In Good Spirits at the Bell House
The Manhattan Cocktail Classic is but a month away, but don't think that would stop me from pouring artisanal alcohol down my throat in the meantime. Thank god for Edible Brooklyn's Good Spirits event at the Bell House last night. Some of Kings County's most beloved restaurants--such as Fette Sau, No. 7, and the Vanderbilt--paired delicious eats with cocktails from small-batch distillers for a night I barely remember but I'm sure was quite pleasant.
Keith Wagstaff Revelers enjoy the Farm on Adderly's pork, beef, and lamb-blend meatballs.
The first thing I saw as I walked in the door was the familiar sight of bow-tied servers from Walter Foods handing out Blue Point oysters. The Williamsburg restaurant has one of the best raw bars in Brooklyn, and they quickly went through more than 500 oysters, which they paired with a Pimm's Cups made with Death's Door gin, which, according to their website, has been endorsed by Rachel Maddow. Sorry conservative Pimm's Cup fans!
Keith Wagstaff Mezcal Joven and sangrita chaser.
Anyway, as I squeezed my way through the immense crowd, I noticed a particularly long line waiting for a man who was intensely flipping tiny tortillas. It was the Park Slope spot Palo Santo serving the most popular dish of the night: tacos stuffed with boar covered in a rich and decadent mole negro, matched with shots of Illegal Mezcal Joven and a sangrita chaser. It's one of the few times in my food-writing career that a single, tiny sample at one of these huge events convinced me I absolutely must visit a restaurant I'd never been to before, G train be damned.
The night was just beginning. I spotted husband-and-wife duo Rae and Noah Bernamoff slicing up some serious smoked meat from their newly opened Montreal-style spot Mile End, which went perfectly with the Rick's Picks that one pleasant lady was carrying around on a tray. Fette Sau's Duroc pork belly, served on a polenta crisp, was as fatty and delicious as expected, and went well with the Gardiner (Hudson Corn Whiskey, lime juice and simple syrup). The Vanderbilt, Saul Bolton's relatively new gastrolounge, was serving some killer beef jerky, a spicy and tender treat that I could have eaten five pounds of.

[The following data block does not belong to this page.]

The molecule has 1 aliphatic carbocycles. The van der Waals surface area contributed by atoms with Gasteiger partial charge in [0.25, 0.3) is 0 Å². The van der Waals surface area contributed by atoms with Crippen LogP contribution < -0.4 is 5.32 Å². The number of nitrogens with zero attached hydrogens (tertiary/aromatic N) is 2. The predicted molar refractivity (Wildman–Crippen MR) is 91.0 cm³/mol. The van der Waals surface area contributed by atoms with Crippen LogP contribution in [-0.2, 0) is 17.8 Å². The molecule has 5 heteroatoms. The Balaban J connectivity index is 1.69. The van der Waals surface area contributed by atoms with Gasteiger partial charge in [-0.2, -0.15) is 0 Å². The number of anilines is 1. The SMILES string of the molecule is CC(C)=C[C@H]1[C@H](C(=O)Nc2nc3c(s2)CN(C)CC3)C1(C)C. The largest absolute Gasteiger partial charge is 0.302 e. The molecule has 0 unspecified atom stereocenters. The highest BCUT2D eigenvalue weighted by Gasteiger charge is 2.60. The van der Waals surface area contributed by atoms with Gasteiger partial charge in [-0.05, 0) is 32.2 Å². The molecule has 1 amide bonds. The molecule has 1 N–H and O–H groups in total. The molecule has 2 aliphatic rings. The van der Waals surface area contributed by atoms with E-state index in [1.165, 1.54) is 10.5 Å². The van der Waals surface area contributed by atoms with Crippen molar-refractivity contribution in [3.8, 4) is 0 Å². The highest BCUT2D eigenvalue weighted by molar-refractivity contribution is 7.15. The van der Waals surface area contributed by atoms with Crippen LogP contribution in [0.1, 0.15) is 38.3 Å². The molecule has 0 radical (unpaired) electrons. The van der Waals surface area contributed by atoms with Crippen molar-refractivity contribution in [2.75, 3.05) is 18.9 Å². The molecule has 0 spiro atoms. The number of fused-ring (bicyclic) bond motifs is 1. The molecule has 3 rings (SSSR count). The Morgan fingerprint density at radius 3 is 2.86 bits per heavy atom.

I needed a pick-me-up so I went over to talk to the tattooed and smiling Theresa von Fuchs of Dallis Coffee, who served me the strangely epic-sounding Mocha Highland Rebellion, a mix of espresso, whiskey, half and half, chocolate foam, and grated cacao nibs. I checked to make sure my heart hadn't exploded and then moved on to the Farm on Adderly's pork, beef, and lamb-blend meatballs, skewered along with roasted parsnip and pickled fennel.
The cocktail of the evening? That would be the rose petal gin, Campari, and Chartreuse, a refreshingly clean and simple reprieve from the unusually warm night. Tipsy and with my belly full of more species of animals than should be consumed in a single evening, I said my goodbyes to the good folks at Edible Brooklyn, my bartender from Spuyten Duyvil, and other assorted foodies of good standing and waddled out into the warm night.